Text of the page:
Beartown, by Fredrik Backman
5/30 | Started 01.09.22 • Finished 02.04.22 | 3 stars
I really like Backman's style. I like how he breaks up scenes and feelings and characters by breaking up his writing. And I love his use of repetitive phrases to keep the reader engaged and guessing. His characters have a depth and believability to them. Their development keeps the reader invested in the outcome of their story arc. All that being said, I didn't end up liking this book as much as I thought I would when I started it.
The worst thing about having power over other people’s lives is that you sometimes get things wrong.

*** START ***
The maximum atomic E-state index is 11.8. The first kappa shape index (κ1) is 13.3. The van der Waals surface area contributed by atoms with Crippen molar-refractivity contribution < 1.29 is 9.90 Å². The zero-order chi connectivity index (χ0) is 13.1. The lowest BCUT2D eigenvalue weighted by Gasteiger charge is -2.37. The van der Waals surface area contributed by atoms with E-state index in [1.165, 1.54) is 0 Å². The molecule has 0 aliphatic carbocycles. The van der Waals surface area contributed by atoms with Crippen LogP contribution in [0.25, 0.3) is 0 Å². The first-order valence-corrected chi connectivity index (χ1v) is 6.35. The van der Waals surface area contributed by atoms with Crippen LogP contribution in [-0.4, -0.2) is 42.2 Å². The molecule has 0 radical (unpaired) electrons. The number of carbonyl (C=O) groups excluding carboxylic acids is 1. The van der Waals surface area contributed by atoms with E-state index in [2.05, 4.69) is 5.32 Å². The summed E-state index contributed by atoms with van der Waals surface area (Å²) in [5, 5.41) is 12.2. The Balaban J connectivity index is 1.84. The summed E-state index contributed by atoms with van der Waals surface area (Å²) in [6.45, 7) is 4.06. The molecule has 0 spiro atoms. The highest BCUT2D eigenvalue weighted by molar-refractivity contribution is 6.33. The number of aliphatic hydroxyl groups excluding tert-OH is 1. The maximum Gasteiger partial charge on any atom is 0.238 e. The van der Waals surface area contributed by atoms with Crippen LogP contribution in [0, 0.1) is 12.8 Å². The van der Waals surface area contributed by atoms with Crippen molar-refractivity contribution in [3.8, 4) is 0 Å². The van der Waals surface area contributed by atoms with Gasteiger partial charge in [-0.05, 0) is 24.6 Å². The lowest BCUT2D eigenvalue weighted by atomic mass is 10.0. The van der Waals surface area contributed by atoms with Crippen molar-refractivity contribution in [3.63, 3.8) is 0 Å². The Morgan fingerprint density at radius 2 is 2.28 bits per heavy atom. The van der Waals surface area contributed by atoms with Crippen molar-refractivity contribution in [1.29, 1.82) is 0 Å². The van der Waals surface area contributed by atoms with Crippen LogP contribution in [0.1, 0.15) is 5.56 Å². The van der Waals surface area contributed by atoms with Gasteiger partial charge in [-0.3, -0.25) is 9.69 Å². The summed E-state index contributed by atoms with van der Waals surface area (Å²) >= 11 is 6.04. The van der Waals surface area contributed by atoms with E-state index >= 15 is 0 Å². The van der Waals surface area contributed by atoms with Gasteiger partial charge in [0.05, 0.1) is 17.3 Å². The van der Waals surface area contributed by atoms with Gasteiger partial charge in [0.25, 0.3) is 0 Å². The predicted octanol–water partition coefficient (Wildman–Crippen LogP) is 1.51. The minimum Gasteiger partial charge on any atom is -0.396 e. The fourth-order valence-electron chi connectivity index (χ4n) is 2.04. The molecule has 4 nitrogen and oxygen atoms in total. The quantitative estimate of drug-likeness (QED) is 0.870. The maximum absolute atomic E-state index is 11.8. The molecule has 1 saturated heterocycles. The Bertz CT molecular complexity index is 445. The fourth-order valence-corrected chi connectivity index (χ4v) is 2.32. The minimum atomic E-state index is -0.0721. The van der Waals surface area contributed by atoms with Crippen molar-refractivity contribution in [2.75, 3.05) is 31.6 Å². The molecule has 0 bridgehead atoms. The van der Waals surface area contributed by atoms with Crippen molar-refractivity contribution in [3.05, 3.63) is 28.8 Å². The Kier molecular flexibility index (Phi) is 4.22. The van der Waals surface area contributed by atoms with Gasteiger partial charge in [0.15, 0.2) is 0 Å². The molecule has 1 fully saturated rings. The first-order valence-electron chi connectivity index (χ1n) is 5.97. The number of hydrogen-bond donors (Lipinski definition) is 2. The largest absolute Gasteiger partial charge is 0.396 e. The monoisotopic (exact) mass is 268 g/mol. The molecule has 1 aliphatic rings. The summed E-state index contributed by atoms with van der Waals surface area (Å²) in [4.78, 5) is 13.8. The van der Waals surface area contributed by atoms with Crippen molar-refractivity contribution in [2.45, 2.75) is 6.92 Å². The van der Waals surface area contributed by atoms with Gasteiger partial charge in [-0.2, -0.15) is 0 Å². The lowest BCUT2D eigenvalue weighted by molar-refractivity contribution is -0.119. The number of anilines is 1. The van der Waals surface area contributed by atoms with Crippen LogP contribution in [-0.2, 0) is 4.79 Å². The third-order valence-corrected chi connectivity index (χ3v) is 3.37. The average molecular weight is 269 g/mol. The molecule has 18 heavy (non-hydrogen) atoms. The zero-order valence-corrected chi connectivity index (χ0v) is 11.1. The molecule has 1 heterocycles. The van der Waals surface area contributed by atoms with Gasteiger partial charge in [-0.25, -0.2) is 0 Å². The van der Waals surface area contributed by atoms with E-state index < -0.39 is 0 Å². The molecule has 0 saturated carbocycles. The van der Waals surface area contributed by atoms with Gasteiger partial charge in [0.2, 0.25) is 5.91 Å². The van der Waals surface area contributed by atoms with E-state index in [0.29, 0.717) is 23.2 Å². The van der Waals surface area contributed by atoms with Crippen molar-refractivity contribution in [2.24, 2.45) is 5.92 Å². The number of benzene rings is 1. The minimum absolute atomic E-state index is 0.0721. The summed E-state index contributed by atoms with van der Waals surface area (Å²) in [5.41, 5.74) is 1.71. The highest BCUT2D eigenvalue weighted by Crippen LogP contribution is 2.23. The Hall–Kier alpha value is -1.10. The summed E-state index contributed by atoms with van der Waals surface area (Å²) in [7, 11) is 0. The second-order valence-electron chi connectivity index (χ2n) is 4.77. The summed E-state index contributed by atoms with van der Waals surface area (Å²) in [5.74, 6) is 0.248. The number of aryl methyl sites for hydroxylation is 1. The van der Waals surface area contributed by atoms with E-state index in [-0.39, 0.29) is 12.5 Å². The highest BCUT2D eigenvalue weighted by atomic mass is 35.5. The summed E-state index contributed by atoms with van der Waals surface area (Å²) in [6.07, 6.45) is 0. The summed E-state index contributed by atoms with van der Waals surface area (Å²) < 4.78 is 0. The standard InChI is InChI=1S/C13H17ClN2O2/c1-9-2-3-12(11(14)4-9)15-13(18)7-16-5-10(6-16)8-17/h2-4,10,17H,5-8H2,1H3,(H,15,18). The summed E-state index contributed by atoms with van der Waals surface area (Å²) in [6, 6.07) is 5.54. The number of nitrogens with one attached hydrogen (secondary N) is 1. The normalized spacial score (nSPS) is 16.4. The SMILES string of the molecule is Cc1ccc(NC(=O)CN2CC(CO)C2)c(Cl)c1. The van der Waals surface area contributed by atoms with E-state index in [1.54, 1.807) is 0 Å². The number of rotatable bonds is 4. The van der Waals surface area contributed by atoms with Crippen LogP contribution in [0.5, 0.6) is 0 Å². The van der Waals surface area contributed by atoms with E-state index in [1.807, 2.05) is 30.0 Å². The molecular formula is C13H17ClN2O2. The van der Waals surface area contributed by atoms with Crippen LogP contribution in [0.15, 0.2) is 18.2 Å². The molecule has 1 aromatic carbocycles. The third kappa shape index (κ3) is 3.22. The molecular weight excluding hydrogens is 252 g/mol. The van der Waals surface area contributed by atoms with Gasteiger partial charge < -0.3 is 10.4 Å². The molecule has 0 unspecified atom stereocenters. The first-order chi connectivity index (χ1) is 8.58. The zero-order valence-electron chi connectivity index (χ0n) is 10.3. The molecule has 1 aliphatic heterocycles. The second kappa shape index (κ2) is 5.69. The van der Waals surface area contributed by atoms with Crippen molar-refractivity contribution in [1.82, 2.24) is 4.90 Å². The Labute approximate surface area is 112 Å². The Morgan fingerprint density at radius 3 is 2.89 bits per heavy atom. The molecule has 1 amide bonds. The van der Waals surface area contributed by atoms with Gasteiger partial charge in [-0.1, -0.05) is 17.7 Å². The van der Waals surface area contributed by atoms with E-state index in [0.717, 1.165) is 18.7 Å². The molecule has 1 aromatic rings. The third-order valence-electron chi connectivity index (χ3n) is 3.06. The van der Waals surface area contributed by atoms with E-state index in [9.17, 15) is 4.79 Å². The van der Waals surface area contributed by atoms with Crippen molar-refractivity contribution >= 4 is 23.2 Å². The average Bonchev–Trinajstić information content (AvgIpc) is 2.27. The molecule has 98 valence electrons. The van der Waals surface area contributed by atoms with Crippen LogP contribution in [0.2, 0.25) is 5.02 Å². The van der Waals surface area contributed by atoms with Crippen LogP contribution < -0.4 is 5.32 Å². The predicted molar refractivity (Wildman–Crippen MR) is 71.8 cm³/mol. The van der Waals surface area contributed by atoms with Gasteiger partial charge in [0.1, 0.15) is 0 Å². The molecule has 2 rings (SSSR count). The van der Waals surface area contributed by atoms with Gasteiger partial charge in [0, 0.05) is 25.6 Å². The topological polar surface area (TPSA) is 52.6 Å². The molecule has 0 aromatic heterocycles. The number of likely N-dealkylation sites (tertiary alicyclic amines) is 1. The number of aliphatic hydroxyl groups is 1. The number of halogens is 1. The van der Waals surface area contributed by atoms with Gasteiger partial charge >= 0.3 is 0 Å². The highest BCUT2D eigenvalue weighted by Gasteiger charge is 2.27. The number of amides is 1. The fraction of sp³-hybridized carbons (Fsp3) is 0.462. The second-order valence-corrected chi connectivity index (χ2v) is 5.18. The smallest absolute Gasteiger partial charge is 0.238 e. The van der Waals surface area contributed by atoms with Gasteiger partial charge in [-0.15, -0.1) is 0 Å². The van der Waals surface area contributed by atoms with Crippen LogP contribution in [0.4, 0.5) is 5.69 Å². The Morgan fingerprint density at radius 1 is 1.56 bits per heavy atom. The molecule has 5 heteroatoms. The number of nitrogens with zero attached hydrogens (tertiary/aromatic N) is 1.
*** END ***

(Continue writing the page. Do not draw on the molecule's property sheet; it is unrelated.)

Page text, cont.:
Granted, the subject matter is difficult: a young girl gets raped by the hockey team's star player. But that didn't make me dislike the book. I felt like it was a lot longer than it needed to be. There was a lot going on but it just seemed to almost want to cover too many bases. And I thought the inclusion of a homosexual relationship was unnecessary. Maybe the secret Benji needed to keep wouldn't have been as explosive without it, but I think it was a tad heavy handed.
Bitterness can be corrosive; it can rewrite your memories as if it were scrubbing a crime scene clean, until in the end you only remember what suits you of its causes.
I finished the book feeling a little tired and not quite as hopeful and invigorated by Beartown "ten years from now" as I should have been. Probably another winner for the die hard Backman fan, so give it a whirl if that's you. If you're new to Backman, maybe try a different one for starters.
Humanity has many shortcomings, but none is stronger than pride.